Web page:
Bent Creek in Buncombe County, North Carolina — The American South (South Atlantic)
Dr. L.B. McBrayer
tuberculosis in North
of State Sanatorium in
Hoke County, 1914–24. His
birthplace is 400 ft. W.
Erected 1952 by Archives, Conservation and Highway Departments. (Marker Number P- 35.)
Location. 35° 30.475′ N, 82° 35.867′ W. Marker is in Bent Creek, North Carolina, in Buncombe County. Marker is on Brevard Road (State Highway 191) near Bent Creek Ranch Road, on the right when traveling north. Touch for map. Marker is in this post office area: Asheville NC 28806, United States of America. Touch for directions.
Other nearby markers. At least 8 other markers are within 5 miles of this marker, measured as the crow flies. French Broad River (approx. ¾ mile away); Rutherford Trace (approx. 2.8 miles away); Birthplace of American Forestry (approx. 3.4 miles away); William Moore (approx. 3.4 miles away); Frederick Law Olmsted (approx. 3.4 miles away); Home Place of Capt. Wm. Moore (approx. 3.4 miles away); Landsman Riley Powers (approx. 3.7 miles away); Sulphur Springs (approx. 4½ miles away).
Regarding Dr. L.B. McBrayer.
Asheville, as well as Judson College in Hendersonville. After finishing high school, McBrayer entered Louisville Medical College in Louisville, Kentucky, where he received the M.D. degree in 1889.
After his graduation from medical school, McBrayer returned to North Carolina, operating a general practice in Asheville until 1914. He also served as Buncombe County coroner from 1901 to 1907, and the Asheville heath officer from 1910 to 1914. He operated as chief surgeon at Asheville’s Mission Hospital and for the Southern Railway. Considered one of the finest physicians in North Carolina, from 1908 to 1914, McBrayer was president of the State Board of Medical Examiners.
The effects of tuberculosis intrigued McBrayer during his time in Asheville. Determined to help in fighting the disease, McBrayer took a post in April 1914 as superintendent of the North Carolina State Sanatorium in Hoke County, and as head of the Bureau of Tuberculosis inside the State Board of Health. He held the positions for the next ten years, before moving to Southern Pines. He served as head of the North Carolina Medical Society beginning in 1915, and backed the incorporation of Hospital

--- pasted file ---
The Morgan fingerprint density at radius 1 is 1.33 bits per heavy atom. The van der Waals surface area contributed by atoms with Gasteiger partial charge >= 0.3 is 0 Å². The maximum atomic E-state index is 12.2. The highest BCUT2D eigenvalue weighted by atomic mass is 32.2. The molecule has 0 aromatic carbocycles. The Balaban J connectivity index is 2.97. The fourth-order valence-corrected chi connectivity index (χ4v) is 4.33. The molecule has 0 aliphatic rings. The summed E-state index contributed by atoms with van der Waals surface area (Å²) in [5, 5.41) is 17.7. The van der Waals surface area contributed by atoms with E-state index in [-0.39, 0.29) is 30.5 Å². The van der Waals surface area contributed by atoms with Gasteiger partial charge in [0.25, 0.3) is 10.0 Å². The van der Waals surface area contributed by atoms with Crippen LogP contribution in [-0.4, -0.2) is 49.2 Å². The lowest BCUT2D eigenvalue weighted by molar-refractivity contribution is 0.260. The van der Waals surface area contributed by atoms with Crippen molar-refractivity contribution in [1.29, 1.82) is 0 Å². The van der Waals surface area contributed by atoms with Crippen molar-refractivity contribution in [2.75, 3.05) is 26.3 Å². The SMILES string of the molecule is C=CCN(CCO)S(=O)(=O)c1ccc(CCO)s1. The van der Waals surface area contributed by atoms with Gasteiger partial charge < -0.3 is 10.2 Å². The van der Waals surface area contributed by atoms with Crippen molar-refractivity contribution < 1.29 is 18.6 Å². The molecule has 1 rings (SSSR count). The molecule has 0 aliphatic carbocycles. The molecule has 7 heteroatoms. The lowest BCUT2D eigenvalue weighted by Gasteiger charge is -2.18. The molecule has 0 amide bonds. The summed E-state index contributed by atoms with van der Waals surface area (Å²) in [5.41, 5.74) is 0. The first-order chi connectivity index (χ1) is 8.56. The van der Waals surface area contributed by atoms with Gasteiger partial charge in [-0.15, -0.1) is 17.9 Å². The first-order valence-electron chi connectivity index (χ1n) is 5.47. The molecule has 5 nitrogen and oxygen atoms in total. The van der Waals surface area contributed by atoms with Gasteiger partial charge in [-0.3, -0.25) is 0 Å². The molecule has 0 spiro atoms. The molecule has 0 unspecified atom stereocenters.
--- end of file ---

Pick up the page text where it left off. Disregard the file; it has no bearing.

McBrayer married Lillian Cordelia Deaver on July 20, 1890, and they had three children: Reuben Adolphus, Sadie Lou, and Louis Burgin II. Before his death on April 1, 1938, McBrayer served as chairman of the board of trustees for the Order of Odd Fellows orphanage in Goldsboro, as well as grand marshall of the Sovereign Lodge in 1934. McBrayer also dabbled in genealogy, coauthoring McBrayer Genealogy with Mrs. Charles R. Whitaker in 1926. He is buried at Bethesda Cemetery in Aberdeen.(North Carolina Dept. of Cultural Resources)
Related marker. Click here for another marker that is related to this marker. To better understand the relationship, study the marker shown.
MTB, or TB (short for tubercle bacillus) is a common, and in many cases lethal, infectious disease caused by various strains of mycobacteria, usually Mycobacterium tuberculosis, typically attacks the lungs but can also affect other parts of the body, i.e. kidney, spine
— Submitted June 25, 2012, by Mike Stroud of Bluffton, South Carolina.
Categories. • Notable Persons •
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Credits. This page was last revised on October 25, 2018. This page originally submitted on June 23, 2012, by Mike Stroud of Bluffton, South Carolina. This page has been viewed 597 times since then and 30 times this year. Photos: 1, 2, 3. submitted on June 27, 2012, by Mike Stroud of Bluffton, South Carolina.